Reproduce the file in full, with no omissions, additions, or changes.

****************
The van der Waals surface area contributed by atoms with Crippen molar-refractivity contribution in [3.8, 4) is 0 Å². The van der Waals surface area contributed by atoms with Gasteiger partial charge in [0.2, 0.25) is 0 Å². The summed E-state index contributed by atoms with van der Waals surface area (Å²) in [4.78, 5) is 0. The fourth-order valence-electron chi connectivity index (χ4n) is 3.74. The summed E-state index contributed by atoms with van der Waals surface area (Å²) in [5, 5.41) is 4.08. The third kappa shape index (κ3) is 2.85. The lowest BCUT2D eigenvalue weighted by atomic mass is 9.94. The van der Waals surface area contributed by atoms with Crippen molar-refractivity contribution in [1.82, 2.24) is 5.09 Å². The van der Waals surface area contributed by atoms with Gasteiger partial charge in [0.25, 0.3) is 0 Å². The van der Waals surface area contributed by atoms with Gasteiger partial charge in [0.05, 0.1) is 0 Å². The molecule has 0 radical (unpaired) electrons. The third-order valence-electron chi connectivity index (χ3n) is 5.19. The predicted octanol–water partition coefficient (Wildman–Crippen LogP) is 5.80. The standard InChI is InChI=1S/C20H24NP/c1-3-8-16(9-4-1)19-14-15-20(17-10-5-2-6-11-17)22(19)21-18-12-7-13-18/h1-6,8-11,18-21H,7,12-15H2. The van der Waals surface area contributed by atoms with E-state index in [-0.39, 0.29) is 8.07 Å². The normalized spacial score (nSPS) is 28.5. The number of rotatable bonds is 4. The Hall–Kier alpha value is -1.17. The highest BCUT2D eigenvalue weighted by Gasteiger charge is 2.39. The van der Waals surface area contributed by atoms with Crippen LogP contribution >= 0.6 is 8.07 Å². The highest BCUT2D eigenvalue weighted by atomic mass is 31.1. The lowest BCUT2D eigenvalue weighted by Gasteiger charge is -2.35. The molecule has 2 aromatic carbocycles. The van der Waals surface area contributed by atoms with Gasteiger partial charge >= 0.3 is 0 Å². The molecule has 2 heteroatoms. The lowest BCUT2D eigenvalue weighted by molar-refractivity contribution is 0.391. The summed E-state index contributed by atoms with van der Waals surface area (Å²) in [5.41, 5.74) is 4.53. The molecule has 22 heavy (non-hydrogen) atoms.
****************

The van der Waals surface area contributed by atoms with Crippen molar-refractivity contribution in [3.8, 4) is 0 Å². The van der Waals surface area contributed by atoms with Gasteiger partial charge in [0.2, 0.25) is 0 Å². The summed E-state index contributed by atoms with van der Waals surface area (Å²) in [4.78, 5) is 0. The fourth-order valence-electron chi connectivity index (χ4n) is 3.74. The summed E-state index contributed by atoms with van der Waals surface area (Å²) in [5, 5.41) is 4.08. The third kappa shape index (κ3) is 2.85. The lowest BCUT2D eigenvalue weighted by atomic mass is 9.94. The van der Waals surface area contributed by atoms with Crippen molar-refractivity contribution in [1.82, 2.24) is 5.09 Å². The van der Waals surface area contributed by atoms with Gasteiger partial charge in [0.25, 0.3) is 0 Å². The van der Waals surface area contributed by atoms with Gasteiger partial charge in [0.05, 0.1) is 0 Å². The molecule has 0 radical (unpaired) electrons. The third-order valence-electron chi connectivity index (χ3n) is 5.19. The predicted octanol–water partition coefficient (Wildman–Crippen LogP) is 5.80. The standard InChI is InChI=1S/C20H24NP/c1-3-8-16(9-4-1)19-14-15-20(17-10-5-2-6-11-17)22(19)21-18-12-7-13-18/h1-6,8-11,18-21H,7,12-15H2. The van der Waals surface area contributed by atoms with E-state index in [-0.39, 0.29) is 8.07 Å². The normalized spacial score (nSPS) is 28.5. The number of rotatable bonds is 4. The Hall–Kier alpha value is -1.17. The highest BCUT2D eigenvalue weighted by Gasteiger charge is 2.39. The van der Waals surface area contributed by atoms with Crippen LogP contribution >= 0.6 is 8.07 Å². The highest BCUT2D eigenvalue weighted by atomic mass is 31.1. The lowest BCUT2D eigenvalue weighted by Gasteiger charge is -2.35. The molecule has 2 aromatic carbocycles. The van der Waals surface area contributed by atoms with Gasteiger partial charge >= 0.3 is 0 Å². The molecule has 2 heteroatoms. The lowest BCUT2D eigenvalue weighted by molar-refractivity contribution is 0.391. The summed E-state index contributed by atoms with van der Waals surface area (Å²) in [5.41, 5.74) is 4.53. The molecule has 22 heavy (non-hydrogen) atoms.